‘The Duchess’ or ‘The Duchess of York’ as it was also known as, on Vicar Lane, was one of Leeds’ most highly regarded music venues until its closure in 2000. One its biggest claims to fame was that Nirvana performed there before they were propelled to fame.

The venue has since been transformed from a pub to the designer clothing retailer ‘Hugo Boss.’ It’s hard to imagine that before this immaculate, high-end shop was a gritty Yorkshire pub that welcomed the likes of Blur, Manic Street Preachers, Radiohead, and Coldplay.

Bringing back a piece of nostalgia the pub was reincarnated in 2021 in the form of a pop-up in Leeds’ Kirkgate Market for the Compass Festival.

  • 5. The Picture House, Edinburgh
Left photo by: Facebook | Right photo by: Mike Shaw

Caley Picture House in Edinburgh has truly stood the test of time and is somewhat of an historical artefact to early cinematic theatre to the Scottish city. It opened its doors as an auditorium in 1923, originally seating 900 people yet increased its capacity to 1,900 shortly after in 1928.

In 1984 the historic cinema closed and by 1985 it was converted into a discothèque. Now a live performance venue it was renamed Caley Palais and across the 70s, 80s, and 90s welcomed live performers including Pink Floyd, Robin Trower, Wishbone Ash, Hawkwind, The Smiths, Queen, Beck, and AC/DC.

Its journey as a live music venue came to an end in 2014 and the building became a J.D Wetherspoons pub in 2016. As you can see from its exterior, although it has traded its weekly live music for a weekly curry club it still yields much of historic past.

  • 6. The Odeon, Nottingham (Angel Row)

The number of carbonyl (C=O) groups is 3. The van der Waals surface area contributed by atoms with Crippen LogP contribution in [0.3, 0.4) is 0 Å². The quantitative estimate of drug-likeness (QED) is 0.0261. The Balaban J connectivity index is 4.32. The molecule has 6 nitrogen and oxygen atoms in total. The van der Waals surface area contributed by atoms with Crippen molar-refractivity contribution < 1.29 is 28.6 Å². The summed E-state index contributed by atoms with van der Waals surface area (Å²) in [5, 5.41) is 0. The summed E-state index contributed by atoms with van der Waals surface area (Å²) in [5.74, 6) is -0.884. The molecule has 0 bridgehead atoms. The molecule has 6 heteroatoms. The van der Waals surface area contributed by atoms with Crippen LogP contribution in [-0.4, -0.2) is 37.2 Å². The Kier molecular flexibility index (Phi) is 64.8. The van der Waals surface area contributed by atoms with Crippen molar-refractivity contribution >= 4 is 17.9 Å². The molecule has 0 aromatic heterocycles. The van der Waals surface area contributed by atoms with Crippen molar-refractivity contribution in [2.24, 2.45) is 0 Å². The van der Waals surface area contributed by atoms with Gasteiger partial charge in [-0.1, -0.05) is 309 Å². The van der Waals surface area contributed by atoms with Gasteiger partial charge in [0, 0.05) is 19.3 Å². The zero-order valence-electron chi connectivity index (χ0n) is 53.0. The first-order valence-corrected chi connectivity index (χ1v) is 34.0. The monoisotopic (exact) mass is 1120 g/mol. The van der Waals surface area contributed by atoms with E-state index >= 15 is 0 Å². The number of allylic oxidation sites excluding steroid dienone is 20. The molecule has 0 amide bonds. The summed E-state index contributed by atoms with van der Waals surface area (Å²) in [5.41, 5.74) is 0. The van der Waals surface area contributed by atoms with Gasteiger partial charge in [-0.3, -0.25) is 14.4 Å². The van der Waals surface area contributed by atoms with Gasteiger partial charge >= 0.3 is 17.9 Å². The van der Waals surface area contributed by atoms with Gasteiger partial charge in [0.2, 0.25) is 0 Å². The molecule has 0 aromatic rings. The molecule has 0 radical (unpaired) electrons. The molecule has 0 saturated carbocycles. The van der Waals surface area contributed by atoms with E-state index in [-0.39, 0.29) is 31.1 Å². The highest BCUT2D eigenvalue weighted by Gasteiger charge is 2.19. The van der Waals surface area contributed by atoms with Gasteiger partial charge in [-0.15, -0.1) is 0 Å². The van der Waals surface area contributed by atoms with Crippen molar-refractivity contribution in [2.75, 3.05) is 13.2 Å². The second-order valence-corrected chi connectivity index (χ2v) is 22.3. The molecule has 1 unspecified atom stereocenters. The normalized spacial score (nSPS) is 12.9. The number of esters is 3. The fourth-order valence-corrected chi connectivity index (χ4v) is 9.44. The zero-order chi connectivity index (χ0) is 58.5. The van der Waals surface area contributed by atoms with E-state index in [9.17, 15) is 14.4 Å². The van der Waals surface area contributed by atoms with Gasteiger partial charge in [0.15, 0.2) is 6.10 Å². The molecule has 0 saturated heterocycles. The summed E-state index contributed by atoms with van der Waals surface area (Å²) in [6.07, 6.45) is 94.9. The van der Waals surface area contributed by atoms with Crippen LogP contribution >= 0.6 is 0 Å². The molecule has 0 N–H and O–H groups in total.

Left photo by: Nottingham Post | Right photo by: Google Maps

Nottingham’s famous picture house opened its doors in 1933 as a single screen cinema known as ‘The Ritz’.

After being acquired by The Rank Organisation, Odeon Theatres, the venue became known as The Odeon on Angle Row and after major refurbishment in 1964 it became the UK’s first twin-screen cinema, and it was at this point, during the 1960s it became popular for music events.

The Beatles played there in 1963 with other notable acts to grace its stage such as Roy Orbison and Buddy Holly.

The Odeon cinema chain was sold off by the Rank Group in 2000 and while some cinemas survived Nottingham’s cinema on Angel Row was officially closed for good in January 2001.

The building stood empty for many years before it was demolished and replaced by a residential development with a Taco Bell currently underneath it.

  • 7. Earls Court, London
Left photo by: Shazz | Right photo by: Google Maps

Another historic London venue that many of us will have been to if not heard of is Earls Court. The exhibition hall played host to decades of events and live music shows for some of the world’s biggest artists as part of their arena tours including Westlife, Pink Floyd, and Led Zeppelin. It was also how the UKs annual awards event – the Brit Awards up until 2010.

Plans to demolish the venue were drawn up in 2008 and subsequently were approved in outline by two local authorities in 2013.

Demolition work began on the site in December 2014 following its closure on the 13th of that same month. The final event in the main Earls Court was a concert by indie rock band Bombay Bicycle Club. The final event to be broadcast from the venue was the 2014 BBC Music Awards two days earlier.